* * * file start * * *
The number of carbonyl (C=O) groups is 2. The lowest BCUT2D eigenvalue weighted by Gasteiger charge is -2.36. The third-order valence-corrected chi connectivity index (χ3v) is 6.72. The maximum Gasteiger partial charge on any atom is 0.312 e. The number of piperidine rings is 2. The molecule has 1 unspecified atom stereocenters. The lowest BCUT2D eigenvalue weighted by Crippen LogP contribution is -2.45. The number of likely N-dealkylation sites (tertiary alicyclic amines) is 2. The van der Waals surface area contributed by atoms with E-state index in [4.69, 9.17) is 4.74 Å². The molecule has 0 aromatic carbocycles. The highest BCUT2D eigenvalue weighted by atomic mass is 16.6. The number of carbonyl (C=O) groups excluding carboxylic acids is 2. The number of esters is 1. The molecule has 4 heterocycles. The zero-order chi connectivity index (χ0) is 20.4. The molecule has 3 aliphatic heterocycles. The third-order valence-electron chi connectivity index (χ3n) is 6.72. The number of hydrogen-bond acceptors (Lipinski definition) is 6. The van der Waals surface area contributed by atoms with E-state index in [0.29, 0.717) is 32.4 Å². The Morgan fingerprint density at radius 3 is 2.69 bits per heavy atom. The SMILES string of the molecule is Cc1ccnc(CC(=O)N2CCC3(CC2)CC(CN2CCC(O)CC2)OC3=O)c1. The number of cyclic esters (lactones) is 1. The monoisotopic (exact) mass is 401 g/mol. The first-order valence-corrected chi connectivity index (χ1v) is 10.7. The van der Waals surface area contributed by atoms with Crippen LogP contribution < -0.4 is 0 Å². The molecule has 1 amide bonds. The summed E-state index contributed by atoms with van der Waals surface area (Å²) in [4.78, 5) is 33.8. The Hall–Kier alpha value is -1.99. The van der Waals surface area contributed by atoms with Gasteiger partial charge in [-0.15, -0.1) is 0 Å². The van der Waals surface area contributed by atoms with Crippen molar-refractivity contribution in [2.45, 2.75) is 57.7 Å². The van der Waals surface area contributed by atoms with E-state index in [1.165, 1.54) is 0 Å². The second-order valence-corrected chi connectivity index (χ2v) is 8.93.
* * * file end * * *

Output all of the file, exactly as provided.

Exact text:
The number of carbonyl (C=O) groups is 2. The lowest BCUT2D eigenvalue weighted by Gasteiger charge is -2.36. The third-order valence-corrected chi connectivity index (χ3v) is 6.72. The maximum Gasteiger partial charge on any atom is 0.312 e. The number of piperidine rings is 2. The molecule has 1 unspecified atom stereocenters. The lowest BCUT2D eigenvalue weighted by Crippen LogP contribution is -2.45. The number of likely N-dealkylation sites (tertiary alicyclic amines) is 2. The van der Waals surface area contributed by atoms with E-state index in [4.69, 9.17) is 4.74 Å². The molecule has 0 aromatic carbocycles. The highest BCUT2D eigenvalue weighted by atomic mass is 16.6. The number of carbonyl (C=O) groups excluding carboxylic acids is 2. The number of esters is 1. The molecule has 4 heterocycles. The zero-order chi connectivity index (χ0) is 20.4. The molecule has 3 aliphatic heterocycles. The third-order valence-electron chi connectivity index (χ3n) is 6.72. The number of hydrogen-bond acceptors (Lipinski definition) is 6. The van der Waals surface area contributed by atoms with E-state index in [0.29, 0.717) is 32.4 Å². The Morgan fingerprint density at radius 3 is 2.69 bits per heavy atom. The SMILES string of the molecule is Cc1ccnc(CC(=O)N2CCC3(CC2)CC(CN2CCC(O)CC2)OC3=O)c1. The number of cyclic esters (lactones) is 1. The monoisotopic (exact) mass is 401 g/mol. The first-order valence-corrected chi connectivity index (χ1v) is 10.7. The van der Waals surface area contributed by atoms with Crippen LogP contribution < -0.4 is 0 Å². The molecule has 1 amide bonds. The summed E-state index contributed by atoms with van der Waals surface area (Å²) in [4.78, 5) is 33.8. The Hall–Kier alpha value is -1.99. The van der Waals surface area contributed by atoms with Gasteiger partial charge in [-0.15, -0.1) is 0 Å². The van der Waals surface area contributed by atoms with Crippen molar-refractivity contribution in [2.45, 2.75) is 57.7 Å². The van der Waals surface area contributed by atoms with E-state index in [1.165, 1.54) is 0 Å². The second-order valence-corrected chi connectivity index (χ2v) is 8.93.